However, we now jump to August of the same year. It was a hot and humid NJ afternoon, 98 degrees as I remember it. I was warming up behind the stands to face our Babe Ruth League cross-town rivals. I started out slow, working up to the hard stuff. I turned around to look out toward the stands and the field. I noticed M. P., who always seemed to show up, watching me intently. I turned back around and continued my warm-ups. The ball left my hand with an ease I hadn’t felt before. The catcher’s mitt popped with each pitch and my catcher took his hand out of the glove and shook it to get rid of the sting. I thought to myself, “this is going to be something special today”; I could feel it.

The game ended up being a pitcher’s duel as they say. No one was scoring any runs and the capacity crowd was taking it all in. It was the last inning, I had 10 strikeouts and there was a man on the second that got on by an error, he promptly stole third. No worry, there were two outs already. The next batter hit a hard line drive to right field, right at Dennis our regular right fielder. He didn’t have to move at all, and the ball hit his mitt, but Dennis forgot to squeeze it and the ball fell to the ground and the run crossed the plate. We were behind 1-0. De ja vu all over again. I struck out the next batter for number 11 and I left the mound with a no-hitter and a standing ovation from both sides of the stands, but we were losing. Surely, I couldn’t lose two no-hitters in one year!!!

We had one more chance. As I headed to get a drink from the fountain behind the stands I could feel M. P.’s eyes watching me every step of the way. I stayed back there contemplating how this could happen twice in one year. Then I heard some excitement from the crowd and returned to the dugout, all eyes on me.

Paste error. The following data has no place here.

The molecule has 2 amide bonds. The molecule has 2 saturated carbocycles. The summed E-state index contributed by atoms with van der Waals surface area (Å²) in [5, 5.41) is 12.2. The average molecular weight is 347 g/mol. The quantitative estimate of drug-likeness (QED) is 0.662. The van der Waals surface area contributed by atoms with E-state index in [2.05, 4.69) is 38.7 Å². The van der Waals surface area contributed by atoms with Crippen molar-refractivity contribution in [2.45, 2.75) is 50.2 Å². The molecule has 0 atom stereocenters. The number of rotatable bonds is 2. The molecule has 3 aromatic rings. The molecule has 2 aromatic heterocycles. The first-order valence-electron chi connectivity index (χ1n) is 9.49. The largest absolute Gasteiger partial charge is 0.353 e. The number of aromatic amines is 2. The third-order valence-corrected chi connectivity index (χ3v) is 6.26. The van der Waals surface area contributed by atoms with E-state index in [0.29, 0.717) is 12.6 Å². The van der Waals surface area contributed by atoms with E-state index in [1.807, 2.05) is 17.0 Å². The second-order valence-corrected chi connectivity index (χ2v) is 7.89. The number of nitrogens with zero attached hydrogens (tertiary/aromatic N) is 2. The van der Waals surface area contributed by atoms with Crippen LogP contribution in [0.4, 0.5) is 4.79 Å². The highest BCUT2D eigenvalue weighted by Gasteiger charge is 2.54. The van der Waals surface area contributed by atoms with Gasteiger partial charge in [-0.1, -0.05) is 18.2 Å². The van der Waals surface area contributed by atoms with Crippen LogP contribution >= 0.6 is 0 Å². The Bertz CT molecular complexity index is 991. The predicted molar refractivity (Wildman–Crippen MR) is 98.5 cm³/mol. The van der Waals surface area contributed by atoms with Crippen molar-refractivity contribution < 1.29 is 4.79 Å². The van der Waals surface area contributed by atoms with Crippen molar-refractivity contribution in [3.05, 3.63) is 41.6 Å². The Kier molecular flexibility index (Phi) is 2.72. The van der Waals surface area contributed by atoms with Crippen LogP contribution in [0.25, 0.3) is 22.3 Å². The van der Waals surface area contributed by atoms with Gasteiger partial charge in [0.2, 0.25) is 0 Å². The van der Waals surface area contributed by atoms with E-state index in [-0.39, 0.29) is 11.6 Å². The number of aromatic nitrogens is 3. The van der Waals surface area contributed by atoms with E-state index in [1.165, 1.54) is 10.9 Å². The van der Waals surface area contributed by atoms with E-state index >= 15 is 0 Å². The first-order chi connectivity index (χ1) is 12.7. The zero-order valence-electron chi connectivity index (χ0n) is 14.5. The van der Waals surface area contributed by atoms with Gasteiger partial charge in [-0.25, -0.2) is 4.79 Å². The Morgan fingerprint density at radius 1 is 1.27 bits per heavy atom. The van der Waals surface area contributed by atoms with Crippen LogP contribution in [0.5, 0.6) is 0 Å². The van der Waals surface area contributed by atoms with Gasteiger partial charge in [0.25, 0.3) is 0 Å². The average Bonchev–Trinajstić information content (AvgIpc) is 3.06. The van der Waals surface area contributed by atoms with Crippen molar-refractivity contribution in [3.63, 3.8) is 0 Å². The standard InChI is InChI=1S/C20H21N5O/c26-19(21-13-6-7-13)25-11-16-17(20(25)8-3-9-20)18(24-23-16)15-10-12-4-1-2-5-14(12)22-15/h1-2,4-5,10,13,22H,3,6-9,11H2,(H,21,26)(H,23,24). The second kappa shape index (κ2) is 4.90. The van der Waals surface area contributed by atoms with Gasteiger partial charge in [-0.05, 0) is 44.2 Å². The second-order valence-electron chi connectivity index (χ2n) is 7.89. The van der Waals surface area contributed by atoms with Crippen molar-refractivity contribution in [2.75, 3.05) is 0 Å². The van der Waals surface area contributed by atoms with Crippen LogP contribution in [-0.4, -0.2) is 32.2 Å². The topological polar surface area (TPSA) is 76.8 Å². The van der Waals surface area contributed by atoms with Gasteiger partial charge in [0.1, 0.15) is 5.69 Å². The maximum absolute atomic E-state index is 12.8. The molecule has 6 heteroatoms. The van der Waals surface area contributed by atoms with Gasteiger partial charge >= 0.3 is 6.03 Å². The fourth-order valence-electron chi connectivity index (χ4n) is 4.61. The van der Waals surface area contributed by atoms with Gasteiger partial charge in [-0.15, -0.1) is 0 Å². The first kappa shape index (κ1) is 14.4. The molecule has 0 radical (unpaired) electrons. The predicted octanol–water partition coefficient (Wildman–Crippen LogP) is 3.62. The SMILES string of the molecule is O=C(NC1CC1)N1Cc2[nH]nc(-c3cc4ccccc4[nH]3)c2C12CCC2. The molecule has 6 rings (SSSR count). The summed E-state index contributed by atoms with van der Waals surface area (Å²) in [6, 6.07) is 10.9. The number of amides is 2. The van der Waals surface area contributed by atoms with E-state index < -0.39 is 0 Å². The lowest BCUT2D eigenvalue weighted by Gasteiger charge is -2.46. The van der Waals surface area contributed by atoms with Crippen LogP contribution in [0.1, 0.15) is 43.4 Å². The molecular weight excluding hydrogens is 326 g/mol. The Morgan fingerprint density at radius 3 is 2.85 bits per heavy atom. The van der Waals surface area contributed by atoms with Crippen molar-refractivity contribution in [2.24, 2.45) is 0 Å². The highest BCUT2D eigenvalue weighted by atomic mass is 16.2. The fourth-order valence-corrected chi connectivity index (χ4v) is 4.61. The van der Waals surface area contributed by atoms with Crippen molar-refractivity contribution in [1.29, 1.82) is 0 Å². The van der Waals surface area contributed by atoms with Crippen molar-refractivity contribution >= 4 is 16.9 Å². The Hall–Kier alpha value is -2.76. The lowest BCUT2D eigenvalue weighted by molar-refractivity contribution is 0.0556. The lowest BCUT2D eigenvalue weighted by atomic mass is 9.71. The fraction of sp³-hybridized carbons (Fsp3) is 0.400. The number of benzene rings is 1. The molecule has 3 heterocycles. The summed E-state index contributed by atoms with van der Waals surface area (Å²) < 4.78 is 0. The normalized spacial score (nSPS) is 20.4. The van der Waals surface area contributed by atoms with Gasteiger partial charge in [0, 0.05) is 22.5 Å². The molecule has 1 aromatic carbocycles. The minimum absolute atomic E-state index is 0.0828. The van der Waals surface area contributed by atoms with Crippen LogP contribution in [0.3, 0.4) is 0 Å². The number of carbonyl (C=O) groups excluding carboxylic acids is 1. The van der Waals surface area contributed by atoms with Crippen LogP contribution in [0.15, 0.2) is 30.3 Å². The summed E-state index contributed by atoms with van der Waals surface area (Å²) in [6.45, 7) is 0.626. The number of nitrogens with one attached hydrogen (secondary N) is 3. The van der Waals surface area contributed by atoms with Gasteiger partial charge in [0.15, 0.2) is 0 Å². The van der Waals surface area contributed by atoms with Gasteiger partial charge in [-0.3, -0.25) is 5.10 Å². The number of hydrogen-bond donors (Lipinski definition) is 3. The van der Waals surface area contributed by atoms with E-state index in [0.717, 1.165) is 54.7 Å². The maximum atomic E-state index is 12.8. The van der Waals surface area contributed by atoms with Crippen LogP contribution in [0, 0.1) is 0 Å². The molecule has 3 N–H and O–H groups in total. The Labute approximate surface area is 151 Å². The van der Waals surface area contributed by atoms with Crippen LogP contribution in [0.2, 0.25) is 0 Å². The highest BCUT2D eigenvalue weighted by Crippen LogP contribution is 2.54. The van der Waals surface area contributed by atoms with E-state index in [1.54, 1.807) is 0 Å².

We had runners on second and third, how I don’t know but it didn’t matter. There were no outs and the coach called for a pinch hitter. The pinch hitter strode to the plate and promptly hit one up the middle to drive in both runners. WE WIN!!!! NO-HITTER!!! Two gems in one year.

The players had a hard time knowing who to hug first. I looked around as my teammates celebrated. I knew who to hug. I walked over to Dennis our right fielder and gave him a hug and patted his butt to let him know not to sweat it, we all make errors and we won!!!

The real story here was not the No-Hitter, although it “tasted sweet”. The real story was the three consecutive hits that gave us the win. You say, “so what?” Ironically the winning hit came off the bat of Frank, the catcher who threw the ball into left field that let the only run score in my no-hitter earlier that year. The winning run you ask. Who else but Russell, who made the error that put the winning run on base in that first game?

The baseball GODS do work in mysterious ways.


roy Slezak